This book is almost too painful to read. Most Americans remember JFK,Jr crashing the plane and that his wife, Carolyn and her sister, Lauren were on board and maybe some people remember just three week letter his cousin died of cancer. However, I suspect very few people were aware that his cousin's wife was best friends with Carolyn. Within three weeks time, Carole Radiwill (actually Princess Radiwill since her husand, Anthony, was Prince Radiwill of Poland) lost her husband and her best friend. I admit that I sobbed through the last chapter of this book. It is so amazing how Carole Radziwill could tell this story in such an amazing, straight-forward manner never "dropping" names as she writes that Anthony's "aunt" dies and it takes you a moment to realize she is writing about Jackie Kennedy. She doesn't seem to want you to feel sorry for her but to simply tell her story and in doing so she won my heart. I was angered yet somehow not surprised by the fact Caroline Kennedy never made an effort to make Carolyn or Carole welcome in her home or the "Kennedy" family. Radizwill was never advertly negative in the book when writing about Caroline but she did write that neither she nor Carolyn felt comforted with Caroline. Caroline showed little support to her dying cousin (coming to the hospital once when he had dozens of surgeries) and never visited him at home. John spent a lot of time with Anthony but it was difficult to tell how much of the time he was in denial about Anthony's terminal illness. However, Caroline's attitude seemed to be that everyone was an outside. One telling comment was at a New Year's Eve party when everyone made a prediction about the coming year (John and Carolyn weren't there) and Carole's prediction was that John and Carolyn would get married. Caroline's husband, Ed, nearly shouted "Of course he isn't. Caroline barely knows her.". Well, he was wrong because John and Carolyn did get married that year and if Caroline didn't know Carolyn it was her own failure to make an effort to befriend her. It made me think of Caroline's abopted attempt to run for her Uncle Senate seat when he died. She gave that horrible interview clearly demonstrating she wasn't qualified to run yet I think she considered it because she had some sense of entitlement. When the funeral arrangements were being made for John and Carolyn, Carole was told she wasn't invited because not "everyone" could be there yet Carolyn's mother, Ann, asked Carole to be there for support. Clearly, she was someone close enough to John and Carolyn to be there but Caroline could never get passed her own self-centeredness. As I said, Radiwill wrote little about Caroline Kennedy but, in my opinion, it was the absence of words that told the story about Caroline.I couldn't help but missed in two pages of notes of gratitude at the end of the book,, Caroline Kennedy's name never appeared.This book did show a side of Carolyn Kennedy that certainly was never protrayed by the media. She was sweet and caring. A true friend to Carole in good times and a rock of support as Carole struggled with Anthony's cancer. I hope Carole Radiwill has found peace and new joy in her life and I thank her for telling her moving story with grace, dignity and courage. And, wish Carolyn's parents have found some way to move forward without their two daughters.

Do You like book What Remains: A Memoir Of Fate, Friendship, And Love (2005)?

“The dandelion is a gawky yellow flower that blooms and then collapse into a soft, clumsy down that little children blow wishes on. There was a sea of dandelions in our back yard on Madison Hill, and Grandma Binder, swinging her scythe, would mount a futile attack on them in her housedress and apron. They grew into a clotted forest of long, milky necks in the backyard, and the best she could hope for was just to cut them down to stubs. It starts with one slouchy weed – pluck it out and it’s gone. You never quite remember, can’t pinpoint the time between when there was one week and a sea of them. There was a time when the thing seemed manageable, and then we were looking backward over our shoulders, running away from it.” ~ from What Remains by Carole RadziwillThis memoir by the wife of the late Anthony Radziwill (nephew of the late Jacqueline Kennedy Onassis and cousin [and best friend:] of the late John F. Kennedy, Jr.) lays out the life C. Radziwill lived as a young girl, a budding journalist, a young woman in love, a fighter, and one who lost more than seems imaginable in only three weeks' time.for more see...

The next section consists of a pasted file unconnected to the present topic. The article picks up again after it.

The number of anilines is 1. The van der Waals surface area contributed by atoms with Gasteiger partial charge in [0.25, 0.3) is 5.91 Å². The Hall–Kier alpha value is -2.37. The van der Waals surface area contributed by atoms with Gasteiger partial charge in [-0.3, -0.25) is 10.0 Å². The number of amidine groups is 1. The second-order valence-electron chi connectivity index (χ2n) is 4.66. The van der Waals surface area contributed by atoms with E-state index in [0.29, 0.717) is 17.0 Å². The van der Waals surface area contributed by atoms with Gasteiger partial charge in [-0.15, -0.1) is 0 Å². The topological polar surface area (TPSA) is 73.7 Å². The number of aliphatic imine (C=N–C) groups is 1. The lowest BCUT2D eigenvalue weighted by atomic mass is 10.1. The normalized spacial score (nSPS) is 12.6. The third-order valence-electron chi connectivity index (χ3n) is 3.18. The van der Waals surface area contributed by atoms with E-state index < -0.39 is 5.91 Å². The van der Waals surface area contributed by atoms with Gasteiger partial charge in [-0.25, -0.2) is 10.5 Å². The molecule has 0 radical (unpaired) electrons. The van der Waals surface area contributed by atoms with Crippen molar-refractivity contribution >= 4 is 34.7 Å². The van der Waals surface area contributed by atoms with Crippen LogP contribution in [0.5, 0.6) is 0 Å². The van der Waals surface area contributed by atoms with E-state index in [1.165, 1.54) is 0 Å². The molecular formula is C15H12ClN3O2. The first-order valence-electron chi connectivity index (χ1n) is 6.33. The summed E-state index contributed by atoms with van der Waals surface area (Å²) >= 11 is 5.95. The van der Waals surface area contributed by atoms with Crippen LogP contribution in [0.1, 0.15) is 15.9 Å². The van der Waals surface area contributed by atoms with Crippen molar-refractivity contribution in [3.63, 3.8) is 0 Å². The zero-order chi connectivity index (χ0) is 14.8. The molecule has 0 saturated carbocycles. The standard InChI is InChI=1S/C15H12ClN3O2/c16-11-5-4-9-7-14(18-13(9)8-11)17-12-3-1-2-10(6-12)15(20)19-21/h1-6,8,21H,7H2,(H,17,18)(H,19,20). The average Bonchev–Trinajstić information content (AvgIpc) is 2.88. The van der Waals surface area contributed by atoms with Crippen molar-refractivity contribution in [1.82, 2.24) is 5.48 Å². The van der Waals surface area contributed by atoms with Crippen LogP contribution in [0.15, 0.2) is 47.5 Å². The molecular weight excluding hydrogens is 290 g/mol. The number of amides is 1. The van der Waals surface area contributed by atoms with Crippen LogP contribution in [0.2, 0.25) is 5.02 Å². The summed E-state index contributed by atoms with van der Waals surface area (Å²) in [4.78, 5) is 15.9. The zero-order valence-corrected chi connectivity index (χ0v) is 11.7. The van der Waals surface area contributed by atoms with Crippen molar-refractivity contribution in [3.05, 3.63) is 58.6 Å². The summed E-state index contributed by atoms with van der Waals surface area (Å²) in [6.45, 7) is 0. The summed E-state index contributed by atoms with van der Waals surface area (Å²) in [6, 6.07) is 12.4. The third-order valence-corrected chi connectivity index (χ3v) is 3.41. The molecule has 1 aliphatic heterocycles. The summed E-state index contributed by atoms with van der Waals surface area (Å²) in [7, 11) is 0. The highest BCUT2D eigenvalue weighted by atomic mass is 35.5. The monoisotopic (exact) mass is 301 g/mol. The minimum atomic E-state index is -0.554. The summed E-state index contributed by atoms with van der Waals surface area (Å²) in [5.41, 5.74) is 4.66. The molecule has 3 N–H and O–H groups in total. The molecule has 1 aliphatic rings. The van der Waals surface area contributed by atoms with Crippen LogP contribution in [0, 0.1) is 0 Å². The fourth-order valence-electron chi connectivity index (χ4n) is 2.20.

I don't really know how to say this nicely, so I'm just going to come out and say it: I don't really like Carole Radziwill. I did not enjoy her narrative voice at all. The whole time I was reading her memoir, I kept thinking to myself, I don't like you. She seems self-centered and definitely has a case of "poor me". Poor me, nobody in my husband's family likes me...poor me, my husband won't admit he's sick and take care of himself, so I have to do it...poor me, poor me, poor me. I'm not diminishing what she went through, because I'm sure it was hard, but she tries so hard to make herself relate-able, and I couldn't relate to her at all. She speaks of everyone in her husband's family in such a derogatory manner, it really turned me off. And the name dropping...ugh! It drove me nuts. Then a friend told me Ms. Radziwill stars on the Real Housewives of New York, and I REALLY didn't like her after that.

I finished this book a few days ago, and still can't stop thinking about it. Ms. Radziwill is an excellent writer who told her story with heart and feeling. I have read quite a lot about the Kennedy and Radziwill families, and she brought a new and interesting perspective.What I loved most about reading her story was how honest she was throughout - yet she never gossiped about her famous relatives. I thought she was forthcoming with information but also remained discreet in many ways. This is not a tell-all book, and it's clear that she was determined that it not be.Her relationship with her husband was sweet and touching, her friendship with Carolyn was cute and believable - and her story was at times entertaining and fun, but of course ultimately heartbreaking. She has had a very interesting life apart from the sadness, and I can't help but wish her well. She seems to be an intelligent and caring young woman with a wonderful sense of humor and a gift for expressing her observations and feelings. This is by far one of the best books I have read in a long time.